Intermediaries for the Guild approached the Imperium in 12 BG. After some initial difficulties in establishing trustworthy contacts, the Guild offered safe, reliable interstellar voyaging; they swore absolute abstention from politics; and they sweetened the offer by revealing the geriatric properties of melange. In return they asked for a total monopoly on hyperspace transport and a promise from the Imperium to forever respect the secrecy of Tupile. In his wisdom, Emperor Saudir I the Great saw the advantage of a relief-valve for tensions boiling in the feudal structure he had so delicately balanced. He had already hoped for agreement from the Houses Major that warfare was to be strictly regulated according to the Great Convention. Now Saudir saw the chance to offer a tangible reward for compliance — the establishment of a haven for defeated houses, a sanctuary in which the survivors would be secure from the threat of extermination.

Once the decision of victory or defeat was proclaimed, the signatories of the Convention were bound to end hostilities, and the emperor saw in the Guild a means of assuring compliance. Only the Guild, through its hyperspatial reach, could maintain the secrecy and guarantee the sanctity of such a haven, but only if they were granted the monopoly they asked- His counterproposal to the Guild offered the monopoly in return for their maintenance of the sanctuary, and the Guild accepted.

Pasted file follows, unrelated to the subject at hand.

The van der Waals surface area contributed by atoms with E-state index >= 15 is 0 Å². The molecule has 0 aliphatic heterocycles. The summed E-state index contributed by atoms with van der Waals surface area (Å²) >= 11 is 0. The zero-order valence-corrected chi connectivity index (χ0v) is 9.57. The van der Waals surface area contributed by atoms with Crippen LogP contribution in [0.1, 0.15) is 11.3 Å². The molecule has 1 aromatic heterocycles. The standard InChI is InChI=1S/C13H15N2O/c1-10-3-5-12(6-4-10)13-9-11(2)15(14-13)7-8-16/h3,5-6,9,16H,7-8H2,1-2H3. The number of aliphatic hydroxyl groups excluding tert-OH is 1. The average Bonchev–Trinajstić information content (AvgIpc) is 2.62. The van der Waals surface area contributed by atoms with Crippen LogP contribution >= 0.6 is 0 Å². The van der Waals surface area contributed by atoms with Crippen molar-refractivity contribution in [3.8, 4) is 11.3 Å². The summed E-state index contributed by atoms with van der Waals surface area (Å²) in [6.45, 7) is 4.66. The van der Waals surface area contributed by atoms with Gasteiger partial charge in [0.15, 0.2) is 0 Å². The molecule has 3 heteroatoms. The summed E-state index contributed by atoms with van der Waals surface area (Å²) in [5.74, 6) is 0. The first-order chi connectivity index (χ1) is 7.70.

It avoided the evolution as feudal and remained outside the Imperium. The Tupile entente provided a refuge for defeated Houses during the rise of the Imperium: During the time of the Faufreluches under House Corrino, Tupile was used chiefly as a location for defeated Great Houses of the Imperium for sanctuary when exiled. This occurred if the House in question either defied the Emperor or was defeated in a War of Assassins or in an act of Kanly by a rival Great House.

While Tupile's purpose may have remained as such during the early parts of the Atreides Empire, during and after the rule of Leto II Atreides, there was evidence to suggest that some houses (such as the remnants of House Harkonnen) were not exiled to Tupile. Thus the area lost some of its mystique and stigma.


The hypothesis that this sanctuary existed in or near the Tupilian system rests on two arguments:

  1. The first notes the Guild's frequent use of misdirection as a tactic: a classic example is the Guild disclosure of melange as a life-prolonging agent to divert attention from the spice's navigational uses. If the Guild used a similar ploy after the Convention, they may have reasoned that the last place suspected for the haven was within their own system, just as no one would have expected them to reveal the spice they depended on.
  2. The second argument is strategic: only if the Guild were close by could they watch over the defeated houses, protecting them from themselves and others. A defeated force, even if it had the transport, could not venture forth with ambitions of revenge while the Guild patrolled the area. Guild reconnaissance ships could therefore guard both the sanctuary and Tupile at the same time. Add to this the disappearance from history of those few houses who took refuge on Tupile and the argument gains circumstantial weight.


The wealth of the Guild's agents and factors suggests that they drew from many populated worlds, and many worlds suggests more than one star. By inference, then, as much as a whole sector may have been more or less under Guild control and exploitation as it grew. Keeping a region of this size secret would not be impossible, as other realities prove (the Tleilaxu, for example). The Spacing Guild must have had wide latitude in designating this or that planet as Tupile.